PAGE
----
A better proportion

Rob Richie // Published May 18, 2008 in Washington Times
I'm not surprised that some backers of Sen. Hillary Rodham Clinton, such as Leon Panetta, now wish the Democratic nomination had been contested under winner-take-all rules as done in most Republican nomination contests ("Clinton under pressure for June exit with 'dignity,' " Nation, Wednesday). It can be seductive to know that different rules would boost your candidate.

However, the primary season has, in fact, shown the value of proportional representation in primaries. Consider that Sen. Barack Obama has won a greater share of the national popular vote and far more states than Mrs. Clinton. Would it really make sense to have Mr. Obama's losses in several big states trump all the votes cast in smaller states? Instead, the Democrats' contest is like a national race unfolding state by state — making sure small states and their voters count as much as those in big states.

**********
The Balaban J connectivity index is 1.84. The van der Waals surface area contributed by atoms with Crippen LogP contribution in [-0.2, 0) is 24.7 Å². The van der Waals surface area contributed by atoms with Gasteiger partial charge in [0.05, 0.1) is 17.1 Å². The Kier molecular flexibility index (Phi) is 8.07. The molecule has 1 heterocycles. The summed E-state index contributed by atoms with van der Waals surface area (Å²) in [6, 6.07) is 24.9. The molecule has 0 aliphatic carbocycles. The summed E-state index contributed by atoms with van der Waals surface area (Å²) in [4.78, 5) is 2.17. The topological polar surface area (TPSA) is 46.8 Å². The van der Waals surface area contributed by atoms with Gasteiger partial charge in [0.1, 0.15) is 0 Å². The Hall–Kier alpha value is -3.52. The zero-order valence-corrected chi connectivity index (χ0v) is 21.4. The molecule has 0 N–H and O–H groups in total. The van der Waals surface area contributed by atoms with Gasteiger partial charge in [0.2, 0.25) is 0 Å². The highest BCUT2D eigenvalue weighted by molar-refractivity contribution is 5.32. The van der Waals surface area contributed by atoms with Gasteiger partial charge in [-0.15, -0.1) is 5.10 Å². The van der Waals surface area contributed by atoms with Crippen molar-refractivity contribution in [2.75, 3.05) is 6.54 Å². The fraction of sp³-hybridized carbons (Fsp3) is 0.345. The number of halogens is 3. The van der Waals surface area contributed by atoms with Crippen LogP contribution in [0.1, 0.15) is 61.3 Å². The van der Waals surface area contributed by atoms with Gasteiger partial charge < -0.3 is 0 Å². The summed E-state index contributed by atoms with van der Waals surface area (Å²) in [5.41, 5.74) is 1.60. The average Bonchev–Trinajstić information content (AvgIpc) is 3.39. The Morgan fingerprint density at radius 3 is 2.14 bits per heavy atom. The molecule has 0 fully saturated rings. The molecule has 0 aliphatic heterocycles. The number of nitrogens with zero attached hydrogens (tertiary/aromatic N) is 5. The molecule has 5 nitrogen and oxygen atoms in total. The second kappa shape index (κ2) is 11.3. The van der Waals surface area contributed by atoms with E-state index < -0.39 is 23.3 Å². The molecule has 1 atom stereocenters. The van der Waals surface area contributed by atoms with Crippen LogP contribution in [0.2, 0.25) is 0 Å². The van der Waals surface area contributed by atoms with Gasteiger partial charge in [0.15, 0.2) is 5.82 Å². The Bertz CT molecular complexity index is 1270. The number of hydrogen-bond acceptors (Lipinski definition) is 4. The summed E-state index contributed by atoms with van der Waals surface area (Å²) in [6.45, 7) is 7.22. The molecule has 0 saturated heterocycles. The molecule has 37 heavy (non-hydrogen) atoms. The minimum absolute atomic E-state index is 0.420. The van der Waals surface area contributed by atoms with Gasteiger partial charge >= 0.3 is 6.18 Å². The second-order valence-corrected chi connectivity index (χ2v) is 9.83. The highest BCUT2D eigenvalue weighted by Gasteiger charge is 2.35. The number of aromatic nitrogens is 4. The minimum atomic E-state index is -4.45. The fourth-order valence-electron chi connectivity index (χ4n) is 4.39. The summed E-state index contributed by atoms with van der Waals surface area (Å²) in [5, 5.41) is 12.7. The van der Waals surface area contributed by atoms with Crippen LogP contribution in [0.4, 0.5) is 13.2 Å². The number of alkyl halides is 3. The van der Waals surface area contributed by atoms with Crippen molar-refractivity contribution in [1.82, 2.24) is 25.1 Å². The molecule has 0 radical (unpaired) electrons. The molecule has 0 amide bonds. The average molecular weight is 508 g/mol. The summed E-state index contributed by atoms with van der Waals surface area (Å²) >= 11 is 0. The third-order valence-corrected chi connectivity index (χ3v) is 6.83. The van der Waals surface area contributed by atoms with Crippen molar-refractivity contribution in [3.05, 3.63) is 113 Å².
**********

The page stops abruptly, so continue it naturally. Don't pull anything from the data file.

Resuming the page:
Just as George W. Bush was not hurt by a vigorous contest in 2000 while Al Gore waited in the wings, Mr. Obama may well be boosted by the spring campaign. According to Rasmussen Reports, Democrats' advantage in voter self-identification has grown to 10 percent from just 2 percent in December — in part because of their candidates dominating the airwaves. Democrats have built broader donor networks and registered and turned out more voters than Republicans. Democrats have plenty of time to unify by convention time.

Time will tell, but Republicans would do better to accept the Brock Commission's 1999 recommendation to use proportional representation rather than Democrats moving to winner-take-all.

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